Silicon microparticles may improve chemotherapeutic delivery to metastatic tumors in mice [PreClinical]

1. Silicon microparticles (injectable nanoparticle generator, iNPG) were loaded with a polymeric form of the chemotherapeutic doxorubicin (pDox); iNPG then released pDox nanoparticles (NPs) into tumor tissue that in turn delivered free doxorubicin (Dox) into tumor cells

2. Mice with metastatic lung tumors showed increased survival when treated with iNPG-pDox in comparison to other methods of Dox treatment.

Evidence Rating Level: 2 (Good)          

Study Rundown: Chemotherapeutics need to overcome many biological obstacles in order to successfully kill tumor cells. These include specifically targeting tumors as opposed to healthy tissue, as well as entering, remaining and surviving within tumor cells. Here, researchers developed iNPG-pDox in order to address these challenges of chemotherapeutic delivery.

iNPG-pDox delivered Dox to tumor cells in two steps. First, iNPG-pDox accumulated in tumor tissue, where it released pDox NPs. Second, pDox NPs were taken up by tumor cells, where acidic pH promoted Dox release by dissolving the pH-sensitive linker between Dox and its associated polymer. iNPG-pDox was administered to mice with triple-negative breast cancer that metastasized to the lungs. Treatment resulted in lung Dox concentrations which were significantly elevated in comparison to those resulting from other Dox delivery methods. Further analysis showed iNPG specifically localizing in microvessels of the lung metastatic tumors. Mice treated with iNPG-pDox showed greater survival in comparison to mice given Dox via other delivery methods. The researchers then tested the potential therapy in a multidrug resistant (MDR) cell line, demonstrating decreased cell viability following pDox NP treatment in comparison to Dox alone. Mice inoculated with these MDR cells and treated with iNPG-pDox showed a greater reduction in tumor load as compared to treatment with free Dox.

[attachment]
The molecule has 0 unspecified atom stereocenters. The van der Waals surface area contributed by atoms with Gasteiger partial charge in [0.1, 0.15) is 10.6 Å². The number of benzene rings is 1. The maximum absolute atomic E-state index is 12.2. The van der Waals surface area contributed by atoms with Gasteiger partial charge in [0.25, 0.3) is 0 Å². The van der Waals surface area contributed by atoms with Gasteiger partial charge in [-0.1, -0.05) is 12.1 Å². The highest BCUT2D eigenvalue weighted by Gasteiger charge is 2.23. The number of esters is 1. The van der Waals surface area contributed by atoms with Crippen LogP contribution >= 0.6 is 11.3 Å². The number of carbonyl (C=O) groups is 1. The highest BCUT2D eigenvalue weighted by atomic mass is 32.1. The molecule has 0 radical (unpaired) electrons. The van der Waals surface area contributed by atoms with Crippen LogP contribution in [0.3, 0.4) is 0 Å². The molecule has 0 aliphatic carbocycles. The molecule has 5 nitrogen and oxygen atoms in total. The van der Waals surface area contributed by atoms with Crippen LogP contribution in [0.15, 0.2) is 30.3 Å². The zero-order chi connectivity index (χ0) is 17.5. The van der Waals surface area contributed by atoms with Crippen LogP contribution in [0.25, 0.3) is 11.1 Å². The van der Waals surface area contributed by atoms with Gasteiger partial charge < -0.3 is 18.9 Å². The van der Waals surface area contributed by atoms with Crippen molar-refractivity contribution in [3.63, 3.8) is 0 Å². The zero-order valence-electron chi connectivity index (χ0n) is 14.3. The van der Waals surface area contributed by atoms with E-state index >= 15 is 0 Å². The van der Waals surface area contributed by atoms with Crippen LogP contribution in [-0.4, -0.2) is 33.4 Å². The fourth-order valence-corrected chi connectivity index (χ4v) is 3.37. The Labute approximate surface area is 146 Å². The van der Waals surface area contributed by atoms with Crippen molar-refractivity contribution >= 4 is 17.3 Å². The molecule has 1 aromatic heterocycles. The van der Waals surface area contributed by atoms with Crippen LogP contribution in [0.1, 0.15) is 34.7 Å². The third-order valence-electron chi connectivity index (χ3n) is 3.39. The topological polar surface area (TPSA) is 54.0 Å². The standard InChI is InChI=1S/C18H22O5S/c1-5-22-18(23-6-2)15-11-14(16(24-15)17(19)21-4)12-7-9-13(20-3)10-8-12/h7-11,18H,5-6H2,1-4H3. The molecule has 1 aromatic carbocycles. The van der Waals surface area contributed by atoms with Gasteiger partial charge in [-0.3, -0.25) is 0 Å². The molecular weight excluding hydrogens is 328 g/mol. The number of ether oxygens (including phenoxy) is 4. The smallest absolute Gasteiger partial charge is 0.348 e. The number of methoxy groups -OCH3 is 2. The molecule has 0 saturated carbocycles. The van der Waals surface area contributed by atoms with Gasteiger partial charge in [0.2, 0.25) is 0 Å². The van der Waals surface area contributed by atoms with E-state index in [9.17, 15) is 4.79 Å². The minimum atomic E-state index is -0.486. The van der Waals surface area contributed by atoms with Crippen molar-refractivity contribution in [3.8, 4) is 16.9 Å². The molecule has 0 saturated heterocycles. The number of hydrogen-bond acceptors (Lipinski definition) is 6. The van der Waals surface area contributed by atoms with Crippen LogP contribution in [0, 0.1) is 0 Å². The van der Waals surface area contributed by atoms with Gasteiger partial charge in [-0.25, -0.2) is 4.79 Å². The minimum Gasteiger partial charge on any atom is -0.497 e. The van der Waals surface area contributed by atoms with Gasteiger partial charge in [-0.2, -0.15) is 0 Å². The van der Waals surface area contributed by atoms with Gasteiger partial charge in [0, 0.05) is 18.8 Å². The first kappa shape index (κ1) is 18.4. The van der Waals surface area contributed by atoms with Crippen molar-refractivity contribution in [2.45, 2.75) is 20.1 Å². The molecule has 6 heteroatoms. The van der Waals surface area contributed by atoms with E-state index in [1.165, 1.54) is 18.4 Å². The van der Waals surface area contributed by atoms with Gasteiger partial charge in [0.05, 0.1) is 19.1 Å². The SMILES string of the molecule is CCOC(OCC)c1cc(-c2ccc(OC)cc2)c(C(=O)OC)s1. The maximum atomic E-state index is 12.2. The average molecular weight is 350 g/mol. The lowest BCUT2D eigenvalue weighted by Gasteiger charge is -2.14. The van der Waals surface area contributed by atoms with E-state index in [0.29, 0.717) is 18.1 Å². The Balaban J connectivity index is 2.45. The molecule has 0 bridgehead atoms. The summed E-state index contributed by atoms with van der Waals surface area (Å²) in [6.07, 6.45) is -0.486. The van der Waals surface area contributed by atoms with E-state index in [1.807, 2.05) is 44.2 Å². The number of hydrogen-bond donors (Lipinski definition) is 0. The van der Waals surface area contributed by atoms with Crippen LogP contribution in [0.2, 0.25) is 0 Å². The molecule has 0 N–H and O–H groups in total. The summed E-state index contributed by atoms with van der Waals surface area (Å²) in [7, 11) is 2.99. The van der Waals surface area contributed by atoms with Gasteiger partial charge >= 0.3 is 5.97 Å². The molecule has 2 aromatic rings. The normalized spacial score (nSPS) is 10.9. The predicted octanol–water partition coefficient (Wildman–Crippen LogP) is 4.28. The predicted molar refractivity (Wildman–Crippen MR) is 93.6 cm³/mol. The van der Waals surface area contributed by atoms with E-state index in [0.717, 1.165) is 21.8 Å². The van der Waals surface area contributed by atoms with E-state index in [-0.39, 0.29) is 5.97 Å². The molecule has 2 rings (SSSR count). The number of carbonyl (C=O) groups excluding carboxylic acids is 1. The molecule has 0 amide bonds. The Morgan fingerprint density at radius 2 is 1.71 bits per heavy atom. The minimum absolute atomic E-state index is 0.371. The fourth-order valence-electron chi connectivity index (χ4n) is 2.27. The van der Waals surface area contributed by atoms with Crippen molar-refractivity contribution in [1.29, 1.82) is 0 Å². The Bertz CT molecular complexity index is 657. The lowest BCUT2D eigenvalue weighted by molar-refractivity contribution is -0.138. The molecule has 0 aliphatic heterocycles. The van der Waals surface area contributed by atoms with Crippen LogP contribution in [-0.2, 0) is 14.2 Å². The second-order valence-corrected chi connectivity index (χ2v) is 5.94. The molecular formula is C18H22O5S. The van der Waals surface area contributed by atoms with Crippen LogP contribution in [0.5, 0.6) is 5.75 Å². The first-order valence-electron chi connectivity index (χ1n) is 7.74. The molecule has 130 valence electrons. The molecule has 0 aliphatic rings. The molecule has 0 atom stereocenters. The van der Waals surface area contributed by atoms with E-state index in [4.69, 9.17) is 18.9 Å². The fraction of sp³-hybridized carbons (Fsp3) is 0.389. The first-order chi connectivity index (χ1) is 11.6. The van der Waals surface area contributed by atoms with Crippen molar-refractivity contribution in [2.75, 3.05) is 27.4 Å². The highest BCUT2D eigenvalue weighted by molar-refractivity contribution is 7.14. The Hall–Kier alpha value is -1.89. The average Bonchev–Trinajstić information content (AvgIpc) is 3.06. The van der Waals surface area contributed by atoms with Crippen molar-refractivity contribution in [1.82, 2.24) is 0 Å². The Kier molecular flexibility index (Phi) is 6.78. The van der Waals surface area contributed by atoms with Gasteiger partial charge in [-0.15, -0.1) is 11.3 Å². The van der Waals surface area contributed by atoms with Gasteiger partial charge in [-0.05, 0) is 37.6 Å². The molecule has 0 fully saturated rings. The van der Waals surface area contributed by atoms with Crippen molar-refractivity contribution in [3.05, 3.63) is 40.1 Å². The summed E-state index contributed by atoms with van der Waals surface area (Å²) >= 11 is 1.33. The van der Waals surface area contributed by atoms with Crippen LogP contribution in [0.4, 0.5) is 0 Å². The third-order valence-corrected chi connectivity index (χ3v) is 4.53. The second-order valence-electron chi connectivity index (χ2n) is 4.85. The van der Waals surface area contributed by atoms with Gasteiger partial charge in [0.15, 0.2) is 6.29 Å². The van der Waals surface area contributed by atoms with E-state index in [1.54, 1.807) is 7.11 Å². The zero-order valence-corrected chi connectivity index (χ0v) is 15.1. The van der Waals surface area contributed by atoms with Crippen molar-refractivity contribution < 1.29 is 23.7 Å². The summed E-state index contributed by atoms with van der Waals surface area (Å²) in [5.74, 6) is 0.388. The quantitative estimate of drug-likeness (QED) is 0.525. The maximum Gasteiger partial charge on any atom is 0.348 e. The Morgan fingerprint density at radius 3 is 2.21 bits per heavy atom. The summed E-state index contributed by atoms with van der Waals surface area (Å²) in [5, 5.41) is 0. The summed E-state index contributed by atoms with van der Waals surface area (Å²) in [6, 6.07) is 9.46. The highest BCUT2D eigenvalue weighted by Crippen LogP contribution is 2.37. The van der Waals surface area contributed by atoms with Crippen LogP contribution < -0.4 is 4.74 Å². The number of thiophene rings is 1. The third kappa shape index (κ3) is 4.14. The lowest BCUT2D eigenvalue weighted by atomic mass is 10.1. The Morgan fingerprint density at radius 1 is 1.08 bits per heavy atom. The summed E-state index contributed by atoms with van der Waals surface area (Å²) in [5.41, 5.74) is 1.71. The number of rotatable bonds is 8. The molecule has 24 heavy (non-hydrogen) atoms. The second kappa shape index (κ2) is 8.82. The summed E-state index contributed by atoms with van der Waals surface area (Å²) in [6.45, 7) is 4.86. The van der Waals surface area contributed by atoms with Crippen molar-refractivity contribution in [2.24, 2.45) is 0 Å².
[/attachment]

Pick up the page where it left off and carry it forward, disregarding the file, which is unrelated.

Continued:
Though this work included initial safety studies, further testing is warranted before considering clinical use of iNPG-pDox. Overall, this study presents a novel drug delivery technology which may circumvent many common challenges of chemotherapeutic drug delivery.

Click to read the study in Nature Biotechnology

Relevant Reading: Principles of nanoparticle design for overcoming biological barriers to drug delivery

In-Depth [animal study]: pDox was synthesized by conjugating poly(L-glutamic acid) to Dox via a pH-sensitive linker, causing Dox to be released at low pH within tumor cells. Nanopores within iNPG were loaded with pDox, which formed 30-80 nm pDox NPs at physiological pH.

A mouse model of metastatic MDA-MB-231 triple-negative breast cancer was used to test the efficacy of iNPG-pDox. Compared with pDox NPs or Dox alone, intraperitoneal administration of 6 mg/kg iNPG-pDox led to higher Dox concentrations in the lung and liver one week following administration (p<0.05, n=3). Concentrations of Dox in the heart were lower in the iNPG-pDox group (p<0.01), suggesting that iNPG-pDox may not carry the risk of cardiotoxicity posed by high doses of free Dox. Histological examination revealed preferential iNPG-pDox localization to lung tumor microvessels, and flow cytometry analysis showed a higher percentage of Dox-positive endothelial (p<0.05) and lung tumor cells (p<0.01) in the iNPG-pDox treatment group as compared to free Dox or liposome-encapsulated Dox (Doxil). Biweekly 6 mg/kg iNPG-pDox treatment also resulted in a median survival time of 233 days as compared to 84-124 days in other treatment groups (p<0.01 vs. free Dox, iNPG alone, or Doxil, n=10 mice per group).

Additional experiments considered the response of MDA-MB-231/MDR cells to iNPG-pDox treatment. Cell viability in vitro was greatly decreased when Dox was encapsulated in NPs as compared to equivalent concentrations of Dox alone. Furthermore, mice injected with the MDR cells showed decreased tumor growth when treated biweekly with 6 mg/kg iNPG-pDox as compared to Dox alone (p<0.05 at 2, 4 and 6 weeks, n=5).

Image: PD

©2016 2 Minute Medicine, Inc. All rights reserved. No works may be reproduced without expressed written consent from 2 Minute Medicine, Inc. Inquire about licensing here. No article should be construed as medical advice and is not intended as such by the authors or by 2 Minute Medicine, Inc.